November 14th, 2013


Postcard from Dubai

Dating in Dubai is like dating in high school.

Not just, "being young and giggly and fun," although yeah, that's happening. But like being physically in a high school, under watchful eyes and underage.

Can we hold hands here? Oh, let go, it's prayer time. That's a mosque over there. Too many full burkas around. There's a couple of guys who are clearly righter than right wing (long beards, Taliban-style hats, angry glares). No, there's a camera in the elevator. Someone's on that balcony. Can the waitress see your hand?

It adds the spice of young crush and the furtiveness of adultery to a second date.

Dubai is a mecca for malls. Pleasant sandy beaches (as long as you leave before 10AM, when it gets hot). Lots of immigrants, lots of expats, a fair number of sundresses and shorts mixed with the traditional Indian, traditional Pakistani, and shades of Middle East from full-burka-veiled-face-no-eyeslit to jeans-long-sleeves-turtleneck-headscarf. It's the crossroads of commerce in this part of the world. Friendly nations load cargo to ships bound for unfriendly nations. If you've got money, they'd like to do business with you.

But it's also a Muslim country. My job stops at prayer time--no sound check, no practicing. The music in the mall stores, thumpy dance pop, stops at prayer time, replaced by singing Arabic. Everywhere, indoors and out, five times a day, the sound of prayers goes through every loudspeaker.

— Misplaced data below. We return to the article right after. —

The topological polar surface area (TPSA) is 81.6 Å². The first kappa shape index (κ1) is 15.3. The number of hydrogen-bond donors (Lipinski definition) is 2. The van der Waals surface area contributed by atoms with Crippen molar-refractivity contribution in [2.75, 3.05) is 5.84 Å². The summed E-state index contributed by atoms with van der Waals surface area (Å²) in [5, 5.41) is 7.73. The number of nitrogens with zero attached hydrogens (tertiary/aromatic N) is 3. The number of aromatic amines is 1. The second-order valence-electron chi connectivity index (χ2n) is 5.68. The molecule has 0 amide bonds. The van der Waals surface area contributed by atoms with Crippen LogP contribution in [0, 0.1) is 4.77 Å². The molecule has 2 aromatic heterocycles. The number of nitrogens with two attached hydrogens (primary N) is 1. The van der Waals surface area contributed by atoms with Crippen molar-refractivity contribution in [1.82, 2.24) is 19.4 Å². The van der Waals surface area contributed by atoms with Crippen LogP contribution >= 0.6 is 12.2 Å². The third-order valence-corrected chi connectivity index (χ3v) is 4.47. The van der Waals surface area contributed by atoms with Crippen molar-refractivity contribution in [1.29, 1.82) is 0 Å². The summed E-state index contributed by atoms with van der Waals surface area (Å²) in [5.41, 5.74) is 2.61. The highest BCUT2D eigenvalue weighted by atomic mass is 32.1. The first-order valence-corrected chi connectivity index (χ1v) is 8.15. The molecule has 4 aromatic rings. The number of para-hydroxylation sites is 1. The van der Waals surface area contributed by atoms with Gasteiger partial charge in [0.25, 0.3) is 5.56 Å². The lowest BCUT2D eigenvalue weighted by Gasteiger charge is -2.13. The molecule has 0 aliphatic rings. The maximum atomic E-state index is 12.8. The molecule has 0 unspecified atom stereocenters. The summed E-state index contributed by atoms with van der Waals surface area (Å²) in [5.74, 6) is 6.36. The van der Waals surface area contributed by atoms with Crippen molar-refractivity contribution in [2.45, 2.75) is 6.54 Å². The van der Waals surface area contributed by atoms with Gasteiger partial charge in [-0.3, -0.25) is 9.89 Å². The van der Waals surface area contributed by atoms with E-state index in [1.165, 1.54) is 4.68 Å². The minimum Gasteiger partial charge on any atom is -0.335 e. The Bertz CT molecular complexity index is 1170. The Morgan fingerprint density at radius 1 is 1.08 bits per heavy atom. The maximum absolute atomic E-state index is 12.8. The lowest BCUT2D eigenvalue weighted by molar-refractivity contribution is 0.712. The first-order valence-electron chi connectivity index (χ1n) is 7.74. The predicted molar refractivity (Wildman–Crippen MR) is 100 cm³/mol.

Not that everyone's praying. Sure, a fair number of Muslims duck into the masjids, the separate praying areas for men and women that are in every public building (in the malls, they're next to the restrooms, where every toilet stall has a spray hose for ceremonial foot washing before prayer). But there are still black-robed and white-robed Arabs moving through the theme park, the mall, the streets, perhaps pausing briefly for a moment of silence before continuing on to buy and sell.

As a Muslim country, lots of things are illegal. As a resident non-Muslim foreigner, you can apply for a license to own and consume alcohol in your home, which means filling out a form that swears you're an alcoholic and can't function without booze. It's basically a doctor's note to drink. The big hotels are licensed to serve non-resident expats, but they don't ask for your license or proof of address. Drinking is in the category, "We probably won't bust you for this--unless we want to." In which case, one can be jailed or deported with no return, at the King's pleasure. Which is not a metaphor.

Public affection between men and women also falls into this category. No making out on the beach, no kissing hello, no hugging goodbye, no holding hands.

A couple gets into the elevator with my date and me. They are teenage. She wears a burka-with-eyeslits. He wears jeans and an Abercrombie t-shirt. His hand brushes her back. She adjusts her headscarf. They look nervous, and get out on the second floor.

I say, "I wonder what their deal is?"

My date looks puzzled.

"Well, she's clearly from an observant Muslim family, and women are not allowed to be out with a guy who isn't a relative. He didn't look like her brother. Or maybe I'm reading the body language wrong because it's a different culture."

My date doesn't know, either. So we go to my car, the one place it is possible to be alone without being in a bedroom, and scan carefully for cameras before we get in.